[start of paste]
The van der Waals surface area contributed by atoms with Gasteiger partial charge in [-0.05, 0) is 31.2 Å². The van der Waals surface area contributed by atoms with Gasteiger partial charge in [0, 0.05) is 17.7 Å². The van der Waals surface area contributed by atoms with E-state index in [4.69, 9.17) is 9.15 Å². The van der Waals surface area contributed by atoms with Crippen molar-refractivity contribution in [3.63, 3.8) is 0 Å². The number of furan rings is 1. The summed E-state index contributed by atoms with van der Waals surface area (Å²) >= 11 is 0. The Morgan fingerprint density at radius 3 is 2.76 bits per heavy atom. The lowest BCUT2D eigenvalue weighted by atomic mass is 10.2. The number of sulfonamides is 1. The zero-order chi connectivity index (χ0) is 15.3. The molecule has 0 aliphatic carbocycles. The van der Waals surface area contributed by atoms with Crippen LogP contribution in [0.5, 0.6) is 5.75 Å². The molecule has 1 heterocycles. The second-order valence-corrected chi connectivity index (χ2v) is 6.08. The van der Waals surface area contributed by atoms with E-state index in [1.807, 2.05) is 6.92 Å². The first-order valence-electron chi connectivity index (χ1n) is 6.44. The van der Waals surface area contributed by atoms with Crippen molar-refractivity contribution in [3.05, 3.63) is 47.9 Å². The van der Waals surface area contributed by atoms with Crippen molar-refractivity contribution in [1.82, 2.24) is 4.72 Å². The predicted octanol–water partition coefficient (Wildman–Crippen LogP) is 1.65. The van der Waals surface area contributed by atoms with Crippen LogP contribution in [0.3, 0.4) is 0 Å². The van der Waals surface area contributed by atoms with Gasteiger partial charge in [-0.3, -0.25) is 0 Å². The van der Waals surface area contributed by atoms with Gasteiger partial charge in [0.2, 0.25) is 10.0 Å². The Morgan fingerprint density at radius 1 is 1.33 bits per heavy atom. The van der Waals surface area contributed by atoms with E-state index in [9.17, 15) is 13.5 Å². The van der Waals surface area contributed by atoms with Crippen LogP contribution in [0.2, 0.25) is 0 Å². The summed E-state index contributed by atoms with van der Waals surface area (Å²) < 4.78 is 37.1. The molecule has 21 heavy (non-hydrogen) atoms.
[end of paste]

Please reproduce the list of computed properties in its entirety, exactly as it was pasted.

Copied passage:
The van der Waals surface area contributed by atoms with Gasteiger partial charge in [-0.05, 0) is 31.2 Å². The van der Waals surface area contributed by atoms with Gasteiger partial charge in [0, 0.05) is 17.7 Å². The van der Waals surface area contributed by atoms with E-state index in [4.69, 9.17) is 9.15 Å². The van der Waals surface area contributed by atoms with Crippen molar-refractivity contribution in [3.63, 3.8) is 0 Å². The number of furan rings is 1. The summed E-state index contributed by atoms with van der Waals surface area (Å²) >= 11 is 0. The Morgan fingerprint density at radius 3 is 2.76 bits per heavy atom. The lowest BCUT2D eigenvalue weighted by atomic mass is 10.2. The number of sulfonamides is 1. The zero-order chi connectivity index (χ0) is 15.3. The molecule has 0 aliphatic carbocycles. The van der Waals surface area contributed by atoms with Crippen LogP contribution in [0.5, 0.6) is 5.75 Å². The molecule has 1 heterocycles. The second-order valence-corrected chi connectivity index (χ2v) is 6.08. The van der Waals surface area contributed by atoms with E-state index in [1.807, 2.05) is 6.92 Å². The first-order valence-electron chi connectivity index (χ1n) is 6.44. The van der Waals surface area contributed by atoms with Crippen molar-refractivity contribution in [3.05, 3.63) is 47.9 Å². The van der Waals surface area contributed by atoms with Crippen molar-refractivity contribution in [1.82, 2.24) is 4.72 Å². The predicted octanol–water partition coefficient (Wildman–Crippen LogP) is 1.65. The van der Waals surface area contributed by atoms with Crippen LogP contribution in [0.3, 0.4) is 0 Å². The van der Waals surface area contributed by atoms with Gasteiger partial charge in [-0.3, -0.25) is 0 Å². The van der Waals surface area contributed by atoms with Gasteiger partial charge in [0.2, 0.25) is 10.0 Å². The Morgan fingerprint density at radius 1 is 1.33 bits per heavy atom. The van der Waals surface area contributed by atoms with E-state index in [9.17, 15) is 13.5 Å². The van der Waals surface area contributed by atoms with Crippen LogP contribution in [0.2, 0.25) is 0 Å². The summed E-state index contributed by atoms with van der Waals surface area (Å²) < 4.78 is 37.1. The molecule has 21 heavy (non-hydrogen) atoms.